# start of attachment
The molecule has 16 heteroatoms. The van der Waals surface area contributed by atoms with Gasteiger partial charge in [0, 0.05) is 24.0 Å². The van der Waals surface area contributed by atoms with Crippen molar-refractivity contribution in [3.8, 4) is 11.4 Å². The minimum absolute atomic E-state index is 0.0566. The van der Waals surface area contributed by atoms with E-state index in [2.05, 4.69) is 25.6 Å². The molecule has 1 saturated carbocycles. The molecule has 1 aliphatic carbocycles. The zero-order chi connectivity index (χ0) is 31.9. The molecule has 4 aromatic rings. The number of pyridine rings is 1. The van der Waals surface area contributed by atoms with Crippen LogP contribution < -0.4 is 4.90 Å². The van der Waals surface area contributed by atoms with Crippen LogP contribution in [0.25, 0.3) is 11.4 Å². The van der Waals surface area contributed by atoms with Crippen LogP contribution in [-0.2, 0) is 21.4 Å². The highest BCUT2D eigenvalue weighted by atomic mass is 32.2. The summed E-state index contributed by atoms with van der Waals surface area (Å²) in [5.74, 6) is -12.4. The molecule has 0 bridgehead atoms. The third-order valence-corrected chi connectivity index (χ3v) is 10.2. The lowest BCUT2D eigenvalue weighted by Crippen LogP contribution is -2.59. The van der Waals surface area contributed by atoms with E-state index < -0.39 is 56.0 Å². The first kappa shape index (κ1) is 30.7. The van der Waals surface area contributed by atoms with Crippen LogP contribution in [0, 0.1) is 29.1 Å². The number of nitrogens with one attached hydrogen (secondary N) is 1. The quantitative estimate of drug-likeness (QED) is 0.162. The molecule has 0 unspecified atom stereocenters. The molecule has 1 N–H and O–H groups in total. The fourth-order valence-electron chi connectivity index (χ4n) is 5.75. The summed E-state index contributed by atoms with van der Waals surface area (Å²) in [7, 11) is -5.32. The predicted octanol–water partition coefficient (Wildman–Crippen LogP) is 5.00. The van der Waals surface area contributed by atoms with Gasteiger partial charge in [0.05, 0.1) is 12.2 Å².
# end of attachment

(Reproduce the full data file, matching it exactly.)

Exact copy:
The molecule has 16 heteroatoms. The van der Waals surface area contributed by atoms with Gasteiger partial charge in [0, 0.05) is 24.0 Å². The van der Waals surface area contributed by atoms with Crippen molar-refractivity contribution in [3.8, 4) is 11.4 Å². The minimum absolute atomic E-state index is 0.0566. The van der Waals surface area contributed by atoms with E-state index in [2.05, 4.69) is 25.6 Å². The molecule has 1 saturated carbocycles. The molecule has 1 aliphatic carbocycles. The zero-order chi connectivity index (χ0) is 31.9. The molecule has 4 aromatic rings. The number of pyridine rings is 1. The van der Waals surface area contributed by atoms with Crippen LogP contribution < -0.4 is 4.90 Å². The van der Waals surface area contributed by atoms with Crippen LogP contribution in [0.25, 0.3) is 11.4 Å². The van der Waals surface area contributed by atoms with Crippen LogP contribution in [-0.2, 0) is 21.4 Å². The highest BCUT2D eigenvalue weighted by atomic mass is 32.2. The summed E-state index contributed by atoms with van der Waals surface area (Å²) in [5.74, 6) is -12.4. The molecule has 0 bridgehead atoms. The third-order valence-corrected chi connectivity index (χ3v) is 10.2. The lowest BCUT2D eigenvalue weighted by Crippen LogP contribution is -2.59. The van der Waals surface area contributed by atoms with E-state index < -0.39 is 56.0 Å². The first kappa shape index (κ1) is 30.7. The van der Waals surface area contributed by atoms with Crippen LogP contribution in [0, 0.1) is 29.1 Å². The number of nitrogens with one attached hydrogen (secondary N) is 1. The quantitative estimate of drug-likeness (QED) is 0.162. The molecule has 0 unspecified atom stereocenters. The molecule has 1 N–H and O–H groups in total. The fourth-order valence-electron chi connectivity index (χ4n) is 5.75. The summed E-state index contributed by atoms with van der Waals surface area (Å²) in [7, 11) is -5.32. The predicted octanol–water partition coefficient (Wildman–Crippen LogP) is 5.00. The van der Waals surface area contributed by atoms with Gasteiger partial charge in [0.05, 0.1) is 12.2 Å².